2007's New Year's resolution was to read 50 books. I don't think I made it. This year my resolution was not to buy any books until my birthday in August. I'm pretty sure I didn't make that one, either. Not pretty sure, to be honest. Just plain Sure. I was at a book fair (Kaaba's, from Madras) on January 3rd. And the newest book fair in town, Mayank's from Bombay, I've been to twice already, and will probably wander across there again this week.
In keeping with my 'this year is for me' theme, I've been looking more at fiction, instead of the reference books on child abuse and mental health that I normally stock up on for Askios. It's been ages since I've read fiction on a regular basis--don't we all do that? Remember how many novels we read as teenagers? And then we get all grown-up (or think we are) and can't allow ourselves such an indulgence. At the most, we read self-help books, or the latest Booker-winner, or something off the New York Times Top Ten Bestsellers' list. Mostly we're reading marketing strategies and contracts and presentations and emails and fine print.
And blogs, which, being on our computers, somehow feel more businesslike and less sinful than a book on the bedside table.
So this seemed a good medium to encourage your return to paperback (or hard-bound, as the case may be). And for me, a nicely organised way to take a trip down memory lane from time to time, to revisit the books I've found and read.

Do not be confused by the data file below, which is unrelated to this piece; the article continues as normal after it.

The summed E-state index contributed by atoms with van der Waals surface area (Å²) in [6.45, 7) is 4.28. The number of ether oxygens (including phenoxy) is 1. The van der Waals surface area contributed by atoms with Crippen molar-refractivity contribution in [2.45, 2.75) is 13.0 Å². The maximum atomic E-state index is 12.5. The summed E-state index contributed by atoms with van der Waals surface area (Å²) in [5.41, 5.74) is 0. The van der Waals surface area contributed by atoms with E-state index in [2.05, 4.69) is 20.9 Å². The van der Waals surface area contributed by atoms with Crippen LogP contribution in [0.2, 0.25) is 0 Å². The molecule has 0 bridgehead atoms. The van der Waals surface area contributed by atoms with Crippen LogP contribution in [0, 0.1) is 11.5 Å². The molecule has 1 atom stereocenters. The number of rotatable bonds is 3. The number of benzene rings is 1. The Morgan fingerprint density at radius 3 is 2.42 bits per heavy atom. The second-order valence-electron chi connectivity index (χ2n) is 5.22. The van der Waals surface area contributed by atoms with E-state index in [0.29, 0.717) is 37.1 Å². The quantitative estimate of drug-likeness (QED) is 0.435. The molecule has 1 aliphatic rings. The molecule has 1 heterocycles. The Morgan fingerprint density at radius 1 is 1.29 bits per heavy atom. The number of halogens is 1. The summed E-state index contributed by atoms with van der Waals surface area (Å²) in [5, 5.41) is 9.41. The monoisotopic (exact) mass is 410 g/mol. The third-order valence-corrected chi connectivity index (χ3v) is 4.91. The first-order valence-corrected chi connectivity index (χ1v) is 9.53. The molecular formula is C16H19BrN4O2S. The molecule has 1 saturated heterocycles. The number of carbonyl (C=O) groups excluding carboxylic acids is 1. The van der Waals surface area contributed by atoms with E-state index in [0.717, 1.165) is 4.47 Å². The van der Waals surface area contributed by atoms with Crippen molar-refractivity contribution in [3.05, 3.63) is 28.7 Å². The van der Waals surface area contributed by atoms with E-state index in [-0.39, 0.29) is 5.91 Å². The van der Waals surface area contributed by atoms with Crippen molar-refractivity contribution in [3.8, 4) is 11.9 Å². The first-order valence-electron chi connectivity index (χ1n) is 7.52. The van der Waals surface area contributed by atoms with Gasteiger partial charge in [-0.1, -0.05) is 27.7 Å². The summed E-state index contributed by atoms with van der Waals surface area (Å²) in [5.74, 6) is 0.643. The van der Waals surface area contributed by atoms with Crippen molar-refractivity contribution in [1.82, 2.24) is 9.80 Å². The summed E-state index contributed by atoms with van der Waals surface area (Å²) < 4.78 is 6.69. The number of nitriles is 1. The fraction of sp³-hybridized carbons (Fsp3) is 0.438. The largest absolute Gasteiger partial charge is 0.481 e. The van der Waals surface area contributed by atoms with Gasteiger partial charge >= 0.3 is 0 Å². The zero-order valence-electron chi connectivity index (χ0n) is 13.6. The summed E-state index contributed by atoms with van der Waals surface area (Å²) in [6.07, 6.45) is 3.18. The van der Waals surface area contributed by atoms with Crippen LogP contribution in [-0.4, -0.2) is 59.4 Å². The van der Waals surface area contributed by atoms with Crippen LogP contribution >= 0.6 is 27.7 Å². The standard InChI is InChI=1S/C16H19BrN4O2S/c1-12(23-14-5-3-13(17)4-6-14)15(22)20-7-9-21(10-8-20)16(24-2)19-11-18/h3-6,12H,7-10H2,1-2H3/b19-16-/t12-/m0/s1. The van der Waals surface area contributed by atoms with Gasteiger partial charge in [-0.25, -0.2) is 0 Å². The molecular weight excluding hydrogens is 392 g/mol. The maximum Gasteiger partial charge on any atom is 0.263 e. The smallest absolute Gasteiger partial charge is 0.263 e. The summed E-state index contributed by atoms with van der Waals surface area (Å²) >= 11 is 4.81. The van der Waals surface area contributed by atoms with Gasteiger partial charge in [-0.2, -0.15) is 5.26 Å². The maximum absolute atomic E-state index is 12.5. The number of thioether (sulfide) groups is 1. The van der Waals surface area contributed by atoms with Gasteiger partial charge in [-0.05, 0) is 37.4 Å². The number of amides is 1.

Second-hand books are what I recommend. Unless J.K. Rowling surprises us with a Harry Potter sequel (or prequel). But she said she won't, so we mustn't hold our breaths, and second-hand books it is.
I'm never sure why people like buying brand new books. Used books have more energy, more personality, more history. There are names scrawled on the inside cover, or birthday messages from aunts or godmothers. There are pressed maple leaves in books from Canada. There are bookmarks from quaint little American bookstores. In self-help books, there are sometimes notes from the therapist's clinic, advising the previous owner of his or her next appointment date. And the really old books smell DIVINE. New books are a little too sanitised for me.
Plus there's no adventure in buying a new book. The book stores will have it. If they don't have it, they'll get it for you. But a book fair ("SURPLUS USA/CANADA BOOKS!! UPTO 85% OFF!!") promises uncertainty and a fair amount of grime. It's only fitting that one comes away from a treasure hunt with grey, dusty fingers. And one steps into the fair, with its disrespectful piles of books plonked onto old tables, overflowing cartons underneath, KNOWING that somewhere in this mess is A Book (or several) That Should Have Your Name On It.
Add to that the mirage of economics and saving trees, and you have a winner. I, for one, am totally hooked on what, for me, is a relatively harmless addiction. (To better understand this relativity, refer to posts labelled 'Dear Me').
Meanwhile, if you're ever in a book fair, and see a bald woman having a surreptitious snort of some tattered yellowed pages, that would be me. Fellow addicts, come and say hullo.